If dough is made with expired yeast, it is possible to rescue the slow rising dough by using a new package of yeast. These tips are from Fleischmann’s Yeast for each packet of yeast in the recipe.

  1. In a large bowl, combine 1/4 cup lukewarm water (100°-110°F), 1 teaspoon sugar and one packet (2 1/4 teaspoons) of yeast. Stir to dissolve.
  2. Using an electric mixer, slowly beat in small (walnut size) pieces of dough until about 1/2 of the dough is mixed into the new yeast.
  3. With a spoon, stir in remaining dough. Knead in extra flour so dough is not sticky.
  4. Let rise, shape and bake as directed.

Source: Fleischmann’s Yeast


Durum Wheat Going Soft

Artisan bread made with soft durum wheat

Durum wheat has long been used for making pasta because of its yellow color and high protein content for a firm ‘bite.’ It is also used to make couscous and a few Mediterranean breads. But research, conducted by the USDA Agricultural Research Service, now offers a new soft durum wheat called “Soft Svevo.”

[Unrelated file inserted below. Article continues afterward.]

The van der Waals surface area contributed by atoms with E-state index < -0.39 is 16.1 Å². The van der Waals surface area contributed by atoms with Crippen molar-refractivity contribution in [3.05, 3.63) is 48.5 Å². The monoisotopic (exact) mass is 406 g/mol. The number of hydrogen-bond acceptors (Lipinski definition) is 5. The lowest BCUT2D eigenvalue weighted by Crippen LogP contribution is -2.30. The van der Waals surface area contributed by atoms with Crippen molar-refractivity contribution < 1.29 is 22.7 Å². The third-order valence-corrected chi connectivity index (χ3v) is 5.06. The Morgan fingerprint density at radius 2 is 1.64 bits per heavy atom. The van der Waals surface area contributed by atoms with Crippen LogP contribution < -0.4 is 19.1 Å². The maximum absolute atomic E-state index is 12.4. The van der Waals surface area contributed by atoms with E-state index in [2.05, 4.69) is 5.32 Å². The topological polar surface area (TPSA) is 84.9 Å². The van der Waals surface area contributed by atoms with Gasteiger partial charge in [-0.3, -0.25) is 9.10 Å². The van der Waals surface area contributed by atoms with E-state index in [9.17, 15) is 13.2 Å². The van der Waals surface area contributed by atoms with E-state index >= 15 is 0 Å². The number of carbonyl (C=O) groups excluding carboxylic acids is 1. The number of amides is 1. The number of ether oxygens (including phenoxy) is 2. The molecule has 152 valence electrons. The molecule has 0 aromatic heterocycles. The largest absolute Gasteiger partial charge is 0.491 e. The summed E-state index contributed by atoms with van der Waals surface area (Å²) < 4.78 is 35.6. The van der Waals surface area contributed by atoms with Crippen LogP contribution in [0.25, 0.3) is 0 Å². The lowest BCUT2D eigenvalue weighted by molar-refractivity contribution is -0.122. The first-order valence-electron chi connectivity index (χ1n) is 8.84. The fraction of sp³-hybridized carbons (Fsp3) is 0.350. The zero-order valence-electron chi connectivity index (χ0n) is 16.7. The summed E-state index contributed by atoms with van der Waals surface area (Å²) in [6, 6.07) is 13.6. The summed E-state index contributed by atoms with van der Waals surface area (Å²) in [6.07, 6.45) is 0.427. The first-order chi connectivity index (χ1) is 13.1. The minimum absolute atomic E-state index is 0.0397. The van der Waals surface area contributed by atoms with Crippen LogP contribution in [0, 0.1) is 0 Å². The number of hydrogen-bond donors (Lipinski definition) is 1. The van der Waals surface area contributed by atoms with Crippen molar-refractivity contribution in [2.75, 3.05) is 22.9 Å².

Soft Svevo was created with classical breeding methods by introducing two genes from soft bread wheat into Italian durum Svevo wheat. This new variety has flour quality similar to soft bread wheat. It is appealing for making pizza crust, baguettes, pan breads, and other breads.

Traditional durum wheat is very hard and difficult to mill into flour. This new variety can save 75 percent energy and 15 percent water during milling.

Learn more about this new wheat at


Baking with Sprouted Wheat Flour

Sprouted Wheat Bread, Whole Grains Council